Dr. Cheryl Arutt is the perfect example of someone who, through their CSPP journey, turned their experience into expertise, and their expertise into leadership.
Dr. Cheryl Arutt became a member of the Screen Actors Guild (SAG) at age three. She was on the screen through her early twenties and is on TV more now, as a psychologist, than she was as an actor. She often lends her psychological expertise to news media, documentaries, and lifestyle shows. Her connection to television also extends beyond her own public appearances, she is known as the “psychologist to the stars,” working with creative artists, writers, and actors.
“What you already know and your life experience can provide a niche— I thought I was leaving the business, but the entertainment industry found me. And I’m now doing more television as a doctor than an actor, but this time they care what I think. And it brings psychology to people who wouldn’t walk into a consulting room,” said Arutt.
As an actor, Arutt found that analyzing and discovering her characters was the most intriguing part of her work, and began to hear a calling toward psychology. When an old friend started attending a “fabulous psychological school in California” Arutt found that her friend’s textbooks were far more interesting that the scripts she was reading. So, she decided to leave acting to pursue a career through CSPP.
But, before making her way to CSPP, there was one thing left for Arutt to take care of, finishing college. So she headed to a state university, where she discovered the importance of a professional education. “All of these kids had to fight to get any clinical training at all, and it was a place for those who wanted to research and publish, not be a practitioner,” Arutt said. With her goals of practicing cemented and her undergrad work completed, Arutt came to CSPP and was a member of 1997’s graduating class.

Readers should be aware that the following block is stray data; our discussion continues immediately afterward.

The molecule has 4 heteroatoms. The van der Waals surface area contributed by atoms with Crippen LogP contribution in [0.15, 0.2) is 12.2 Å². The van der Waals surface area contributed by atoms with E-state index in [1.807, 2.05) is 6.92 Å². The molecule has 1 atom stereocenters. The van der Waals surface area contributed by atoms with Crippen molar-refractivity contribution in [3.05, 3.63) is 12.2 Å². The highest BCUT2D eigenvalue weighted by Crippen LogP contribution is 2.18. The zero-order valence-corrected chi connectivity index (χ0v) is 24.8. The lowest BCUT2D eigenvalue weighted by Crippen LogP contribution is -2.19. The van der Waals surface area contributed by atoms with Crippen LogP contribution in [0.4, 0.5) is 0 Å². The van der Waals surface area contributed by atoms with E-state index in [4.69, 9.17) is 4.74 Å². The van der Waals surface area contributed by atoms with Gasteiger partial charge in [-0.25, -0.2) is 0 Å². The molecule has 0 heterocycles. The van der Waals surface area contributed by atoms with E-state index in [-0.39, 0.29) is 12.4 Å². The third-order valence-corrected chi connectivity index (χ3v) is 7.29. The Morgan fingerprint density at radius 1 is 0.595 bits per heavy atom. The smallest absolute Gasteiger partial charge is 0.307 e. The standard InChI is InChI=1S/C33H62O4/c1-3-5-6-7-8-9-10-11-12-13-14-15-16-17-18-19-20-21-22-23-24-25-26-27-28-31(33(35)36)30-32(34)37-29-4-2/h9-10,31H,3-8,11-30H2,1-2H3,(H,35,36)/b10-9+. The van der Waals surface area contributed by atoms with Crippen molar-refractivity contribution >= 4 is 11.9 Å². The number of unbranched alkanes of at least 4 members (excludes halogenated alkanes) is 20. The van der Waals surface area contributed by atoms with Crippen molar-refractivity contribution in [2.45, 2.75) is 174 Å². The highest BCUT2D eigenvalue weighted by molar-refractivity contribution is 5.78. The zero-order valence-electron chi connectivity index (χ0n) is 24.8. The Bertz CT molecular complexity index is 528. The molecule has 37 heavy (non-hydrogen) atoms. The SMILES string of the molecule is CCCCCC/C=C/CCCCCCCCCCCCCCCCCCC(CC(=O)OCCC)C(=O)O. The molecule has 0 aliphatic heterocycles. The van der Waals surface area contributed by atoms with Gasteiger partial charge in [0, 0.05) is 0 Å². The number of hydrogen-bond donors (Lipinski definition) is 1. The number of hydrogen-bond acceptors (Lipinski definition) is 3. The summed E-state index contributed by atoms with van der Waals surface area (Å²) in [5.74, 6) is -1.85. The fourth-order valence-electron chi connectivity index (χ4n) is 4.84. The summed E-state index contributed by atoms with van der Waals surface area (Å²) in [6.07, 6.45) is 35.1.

In the late 90s, Arutt was one of the few psychologists to have a website, so when news media needed an expert to comment on current affairs, they found Arutt’s site and invited her on air. When they asked if she had ever been on television, she could not help but smile.
In her practice, Arutt focuses on self-regulation, trauma, and creativity. As a SAG scholarship recipient, she often gives talks to groups of entertainment industry professionals. As Arutt puts it “There are certain psychological issues that are native to the creative mind. Normally, when people have unhealed wounds, they want to lose access to that; but artists need full access to that pain and full access to every part of themselves, because they are their own instruments. They are sometimes afraid to let go of their pain because they believe it is what makes them creative. They are afraid that if they let go of that pain, it will make them mediocre or complacent.” Arutt works with these patients and many others to overcome trauma and begin a path toward recovery, healing, and self-regulation. Her latest endeavor, Rewire to Thrive uses the latest brain science to show survivors how to rewire their brains and master their triggers so they can thrive even under stress.
Arutt’s experience has come full circle. She serves as a perfect example of what one can accomplish when they use their education to help and serve their communities while advocating for those issues that matter most, not only to their communities but to the whole of society. CSPP’s very own star psychologist serves as an example of what you can achieve when you turn your experience into expertise, and your expertise into leadership.